She writes: "Those in the middle earn a little less than people a few percentiles up from them, whereas those at the top earn a lot less than their counterparts in nearby, higher percentiles. For example, those who aspire to hop from the 30th percentile to the 35th percentile would need to increase their cash income by $4,000 annually (or by about 17 percent); those who aspire to hop from the 91st percentile to the 96th percentile would require an increase of $324,900 (or 171 percent)."
The flip side of that argument is not considered: Why wouldn't people at the upper end of the curve evaluate themselves relative to those who are a few percentage points poor – rather than those a few percent richer—and feel wealthier in the process?
Looking at the graph, the curve gets really steep really fast. Near the 100 percent mark, the curve appears only a few degrees shy of vertical.
While the graph clearly shows an increasing rate of slope, it seems reasonable to point out that most people above the 80 percent mark are considerably richer than those a few percentage points beneath them. This is true despite the fact that those a few percentage points above them are relatively more rich, on a percentage of income basis.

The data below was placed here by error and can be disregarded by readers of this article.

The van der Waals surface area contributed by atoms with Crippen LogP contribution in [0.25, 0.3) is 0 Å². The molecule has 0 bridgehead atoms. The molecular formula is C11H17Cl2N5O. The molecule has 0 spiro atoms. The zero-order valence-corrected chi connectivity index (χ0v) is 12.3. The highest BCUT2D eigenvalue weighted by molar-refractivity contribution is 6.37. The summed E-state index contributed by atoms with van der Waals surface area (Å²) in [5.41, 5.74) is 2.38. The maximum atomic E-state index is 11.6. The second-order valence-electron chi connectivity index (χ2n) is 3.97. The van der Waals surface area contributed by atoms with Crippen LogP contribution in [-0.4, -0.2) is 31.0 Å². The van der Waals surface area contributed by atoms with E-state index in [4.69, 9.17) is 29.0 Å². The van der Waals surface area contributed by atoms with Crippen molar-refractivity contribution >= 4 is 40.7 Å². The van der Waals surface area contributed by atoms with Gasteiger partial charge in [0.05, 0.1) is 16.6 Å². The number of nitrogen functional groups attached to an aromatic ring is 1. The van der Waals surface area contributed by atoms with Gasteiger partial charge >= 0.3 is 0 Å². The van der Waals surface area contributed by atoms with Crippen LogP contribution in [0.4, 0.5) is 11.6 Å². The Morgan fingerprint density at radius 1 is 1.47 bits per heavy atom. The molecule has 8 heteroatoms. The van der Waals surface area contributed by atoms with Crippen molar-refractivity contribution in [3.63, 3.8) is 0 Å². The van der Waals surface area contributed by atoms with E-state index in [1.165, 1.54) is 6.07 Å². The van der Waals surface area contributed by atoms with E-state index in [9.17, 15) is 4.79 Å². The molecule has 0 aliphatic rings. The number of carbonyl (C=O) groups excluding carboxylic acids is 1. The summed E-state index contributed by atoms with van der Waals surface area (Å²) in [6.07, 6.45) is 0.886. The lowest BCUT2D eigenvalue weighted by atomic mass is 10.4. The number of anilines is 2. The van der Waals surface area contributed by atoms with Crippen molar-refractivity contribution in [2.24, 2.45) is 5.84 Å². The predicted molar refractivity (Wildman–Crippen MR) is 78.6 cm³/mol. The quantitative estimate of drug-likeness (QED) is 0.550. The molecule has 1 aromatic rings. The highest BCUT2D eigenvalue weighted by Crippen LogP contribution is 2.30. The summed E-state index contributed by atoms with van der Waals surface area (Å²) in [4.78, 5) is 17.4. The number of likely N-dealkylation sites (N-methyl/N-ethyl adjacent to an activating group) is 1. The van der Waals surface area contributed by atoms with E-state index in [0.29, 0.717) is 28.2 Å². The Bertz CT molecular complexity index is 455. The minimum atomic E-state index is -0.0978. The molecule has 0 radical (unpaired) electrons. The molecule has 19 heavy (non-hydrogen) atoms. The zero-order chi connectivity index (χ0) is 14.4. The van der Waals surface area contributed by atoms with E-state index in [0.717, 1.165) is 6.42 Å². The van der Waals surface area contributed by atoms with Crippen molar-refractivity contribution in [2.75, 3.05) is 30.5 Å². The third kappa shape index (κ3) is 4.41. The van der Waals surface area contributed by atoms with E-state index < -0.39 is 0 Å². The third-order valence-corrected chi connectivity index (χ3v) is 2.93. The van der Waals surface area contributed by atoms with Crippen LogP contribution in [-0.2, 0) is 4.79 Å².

So, it would seem, the wealthiest 20 percent of the American population should have something to feel good about.
Perhaps the solution to the paradox—of why this would bring the wealthy so little solace—is more closely tied to human nature than to mathematical analysis.
Human beings are aspirational creatures: Particularly in capitalist societies.
And Americans tend to focus upward—on their dreams for the future, rather than on their achievements in the past.
So perhaps the biggest downside of all the economic opportunity we enjoy is this: if you don't succeed, who else can you blame but yourself?
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